The desire to survive a disaster, and to help those we love to survive, is God-implanted in each of us. Like all healthy desires, it can be twisted into its own god. That is what it became for my grandfather, who built his first fallout shelter in Michigan in the 1950s. It was a tiny underground backyard home, with provisions to last my grandparents, my dad, and his five siblings for a few weeks. By the 1970s, with the construction of a large underground bunker on a remote mountainside in Colorado, Grandpa Harry’s conversion to survivalism was complete. Instead of baptism by water, he chose submersion under tons of concrete and Anasazi beans, burying guns and ammo all around his property like a magic circle to ward off his fear.
My father, a new follower of Christ, did not worship at the bomb shelter shrine. However, because he was a good son who loved his parents and longed to connect with them, a couple of times a year, he would drive us five hundred miles north to visit them in the “Cabin,” the shelter’s well-decorated, sunny above-ground floors. Every time, my grandfather would harangue my dad to contribute money or work to improve the shelter. Over and over, my dad refused and also warned him never to discuss his survivalism with my sisters or me.
One day, Grandpa caught me alone in the hall, and he couldn’t resist the opportunity to preach. “Karen, I know that your parents don’t believe in preparing for a nuclear attack. But you’re old enough to think for yourself. So if one day, you hear that a bomb is coming, what are you going to do?”
I paused for a second. I knew what he thought I would say, some sort of churchy response to the effect that Jesus would deflect the bomb somewhere safely to the south. I knew, because of my memory of Miss Boeve, of Heidi struggling for breath in the hospital, and of Larry’s sudden funeral, that bombs can and do explode. In that moment, I imagined my future self, grieving the seemingly inexorable evil being done. I said quietly, with sadness, “I guess I’ll go be with Jesus.”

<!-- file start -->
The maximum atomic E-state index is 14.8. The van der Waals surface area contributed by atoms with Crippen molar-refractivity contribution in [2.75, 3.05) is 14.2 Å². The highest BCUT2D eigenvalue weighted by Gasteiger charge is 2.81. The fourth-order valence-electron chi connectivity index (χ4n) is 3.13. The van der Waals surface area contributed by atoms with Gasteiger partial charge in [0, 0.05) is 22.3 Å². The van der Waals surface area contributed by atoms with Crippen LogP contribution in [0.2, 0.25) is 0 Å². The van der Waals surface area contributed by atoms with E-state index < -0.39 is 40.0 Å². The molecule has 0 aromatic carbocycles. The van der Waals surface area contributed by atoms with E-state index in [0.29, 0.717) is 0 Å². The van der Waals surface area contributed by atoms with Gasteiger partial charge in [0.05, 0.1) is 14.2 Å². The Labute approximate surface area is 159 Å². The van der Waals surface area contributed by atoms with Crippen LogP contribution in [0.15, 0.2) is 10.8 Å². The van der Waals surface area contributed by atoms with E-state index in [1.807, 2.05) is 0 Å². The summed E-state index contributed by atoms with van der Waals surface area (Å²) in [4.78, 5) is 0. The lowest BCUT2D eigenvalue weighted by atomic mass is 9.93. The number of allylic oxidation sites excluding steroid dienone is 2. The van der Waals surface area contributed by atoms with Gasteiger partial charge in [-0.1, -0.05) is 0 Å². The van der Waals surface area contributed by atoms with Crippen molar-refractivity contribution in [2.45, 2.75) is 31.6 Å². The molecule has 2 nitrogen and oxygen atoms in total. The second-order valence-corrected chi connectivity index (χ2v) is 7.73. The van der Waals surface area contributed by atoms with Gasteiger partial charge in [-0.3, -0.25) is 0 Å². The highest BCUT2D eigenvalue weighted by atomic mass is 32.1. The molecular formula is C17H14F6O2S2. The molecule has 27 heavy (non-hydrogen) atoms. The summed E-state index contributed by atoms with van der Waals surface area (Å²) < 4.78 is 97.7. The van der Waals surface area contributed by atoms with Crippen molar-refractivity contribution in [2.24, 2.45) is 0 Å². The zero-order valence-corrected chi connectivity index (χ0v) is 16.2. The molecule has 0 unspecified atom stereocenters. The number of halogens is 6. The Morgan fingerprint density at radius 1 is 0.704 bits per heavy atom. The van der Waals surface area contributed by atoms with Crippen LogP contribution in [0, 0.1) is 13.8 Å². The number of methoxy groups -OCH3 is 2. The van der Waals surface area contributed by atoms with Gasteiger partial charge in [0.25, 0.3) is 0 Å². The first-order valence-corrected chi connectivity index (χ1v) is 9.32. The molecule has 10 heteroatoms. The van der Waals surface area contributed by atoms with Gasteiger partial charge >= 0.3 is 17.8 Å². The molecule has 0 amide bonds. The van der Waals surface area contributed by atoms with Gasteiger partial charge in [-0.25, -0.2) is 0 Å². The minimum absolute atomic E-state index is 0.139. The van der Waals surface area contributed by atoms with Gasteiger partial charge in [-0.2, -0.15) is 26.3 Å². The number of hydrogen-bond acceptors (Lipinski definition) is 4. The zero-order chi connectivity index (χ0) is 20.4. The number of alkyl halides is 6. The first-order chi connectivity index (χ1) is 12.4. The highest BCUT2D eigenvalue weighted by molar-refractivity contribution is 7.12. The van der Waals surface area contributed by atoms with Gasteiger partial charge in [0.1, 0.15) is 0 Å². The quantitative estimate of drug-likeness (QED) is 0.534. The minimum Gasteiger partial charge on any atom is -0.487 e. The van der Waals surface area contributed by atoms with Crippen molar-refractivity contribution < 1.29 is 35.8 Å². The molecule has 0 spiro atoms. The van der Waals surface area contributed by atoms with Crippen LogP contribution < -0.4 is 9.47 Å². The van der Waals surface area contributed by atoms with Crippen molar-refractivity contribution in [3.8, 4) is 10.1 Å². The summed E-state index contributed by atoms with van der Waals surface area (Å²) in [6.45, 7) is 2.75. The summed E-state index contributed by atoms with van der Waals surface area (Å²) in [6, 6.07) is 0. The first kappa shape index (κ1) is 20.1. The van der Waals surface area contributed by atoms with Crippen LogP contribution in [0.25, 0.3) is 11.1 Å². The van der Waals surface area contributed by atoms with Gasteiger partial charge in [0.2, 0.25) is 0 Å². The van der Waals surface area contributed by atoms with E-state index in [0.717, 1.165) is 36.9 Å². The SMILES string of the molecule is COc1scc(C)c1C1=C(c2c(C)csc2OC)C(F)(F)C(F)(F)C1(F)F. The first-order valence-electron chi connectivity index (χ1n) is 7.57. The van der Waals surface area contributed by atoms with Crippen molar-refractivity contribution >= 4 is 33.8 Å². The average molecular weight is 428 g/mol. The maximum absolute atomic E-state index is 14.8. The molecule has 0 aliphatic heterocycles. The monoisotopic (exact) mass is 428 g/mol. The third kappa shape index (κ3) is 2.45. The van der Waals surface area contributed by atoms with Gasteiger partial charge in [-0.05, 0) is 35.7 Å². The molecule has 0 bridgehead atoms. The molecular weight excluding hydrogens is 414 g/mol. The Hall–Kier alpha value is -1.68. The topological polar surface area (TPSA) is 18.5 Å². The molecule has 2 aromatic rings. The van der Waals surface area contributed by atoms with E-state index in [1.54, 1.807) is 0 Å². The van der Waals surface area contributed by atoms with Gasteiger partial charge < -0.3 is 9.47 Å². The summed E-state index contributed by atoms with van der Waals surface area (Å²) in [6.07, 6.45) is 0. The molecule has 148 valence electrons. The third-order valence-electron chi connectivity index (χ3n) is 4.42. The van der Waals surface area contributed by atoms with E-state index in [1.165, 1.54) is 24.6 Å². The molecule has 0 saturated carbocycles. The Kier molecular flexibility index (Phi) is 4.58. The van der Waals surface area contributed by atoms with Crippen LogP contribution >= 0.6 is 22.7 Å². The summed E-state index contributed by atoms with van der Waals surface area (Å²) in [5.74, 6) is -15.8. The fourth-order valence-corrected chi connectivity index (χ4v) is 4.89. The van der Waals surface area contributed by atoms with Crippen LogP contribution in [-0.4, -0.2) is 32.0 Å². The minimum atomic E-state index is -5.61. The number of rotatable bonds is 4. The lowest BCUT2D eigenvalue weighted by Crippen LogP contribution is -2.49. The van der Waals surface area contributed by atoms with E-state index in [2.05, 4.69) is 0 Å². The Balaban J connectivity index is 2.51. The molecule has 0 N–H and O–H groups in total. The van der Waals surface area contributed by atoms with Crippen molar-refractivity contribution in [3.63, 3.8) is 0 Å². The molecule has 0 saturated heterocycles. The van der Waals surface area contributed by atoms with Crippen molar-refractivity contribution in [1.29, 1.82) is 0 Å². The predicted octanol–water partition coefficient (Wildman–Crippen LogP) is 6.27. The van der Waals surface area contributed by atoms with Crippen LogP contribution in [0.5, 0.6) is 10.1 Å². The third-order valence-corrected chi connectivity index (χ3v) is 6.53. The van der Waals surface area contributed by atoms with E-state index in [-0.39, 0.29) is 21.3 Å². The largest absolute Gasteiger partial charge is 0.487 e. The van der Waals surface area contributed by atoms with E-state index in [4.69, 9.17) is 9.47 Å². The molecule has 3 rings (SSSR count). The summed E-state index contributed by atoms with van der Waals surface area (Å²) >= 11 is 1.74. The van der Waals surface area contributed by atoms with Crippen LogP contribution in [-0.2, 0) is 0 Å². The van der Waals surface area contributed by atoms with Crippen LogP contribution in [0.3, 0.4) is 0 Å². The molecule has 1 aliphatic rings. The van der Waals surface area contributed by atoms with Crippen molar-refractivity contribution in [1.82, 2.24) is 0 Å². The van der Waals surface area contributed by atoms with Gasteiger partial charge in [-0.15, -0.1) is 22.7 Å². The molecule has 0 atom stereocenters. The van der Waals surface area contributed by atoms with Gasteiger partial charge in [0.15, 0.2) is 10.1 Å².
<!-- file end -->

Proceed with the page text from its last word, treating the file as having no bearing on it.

After that, to my surprise, my grandfather was speechless. In fact, he never said another word to me on the subject in his lifetime.
His last gift to me was a can of pepper spray, which I don’t carry with me, nor bring myself to throw out. I keep it buried in my nightstand, thinking it could come in handy against an unleashed neighborhood dog. Still, I leave it in the drawer, reluctant to touch it. In the decade since Grandpa died of cancer, I’ve been considering and reconsidering his legacy to me. Is it possible to find a godly balance? Only God’s grace and wisdom can inform a healthy desire to protect the ones I love, a mad-bulldog instinct rooted deeply in my biological and spiritual DNA. Every day, I fight the anxious thought that I will unknowingly infect someone I love by just breathing near them. I wrestle with what to do with this uncertainty. But if Corrie Ten Boom, with God-given courage, can survive losing her father and sister in a concentration camp, if Heidi can leave Tucson Medical Center without her brother waiting for her at home, I know I can make it through another uncertain day.
For now, my aunt has gone up to isolate in that mountain house, which she inherited from my grandparents, now a vacation rental more than a bunker. But my calling is ultimately to show up in the valley in Tucson, even if standing two yards away with a mask over my mouth and nose. And whatever happens here, I guess I’ll go be with Jesus.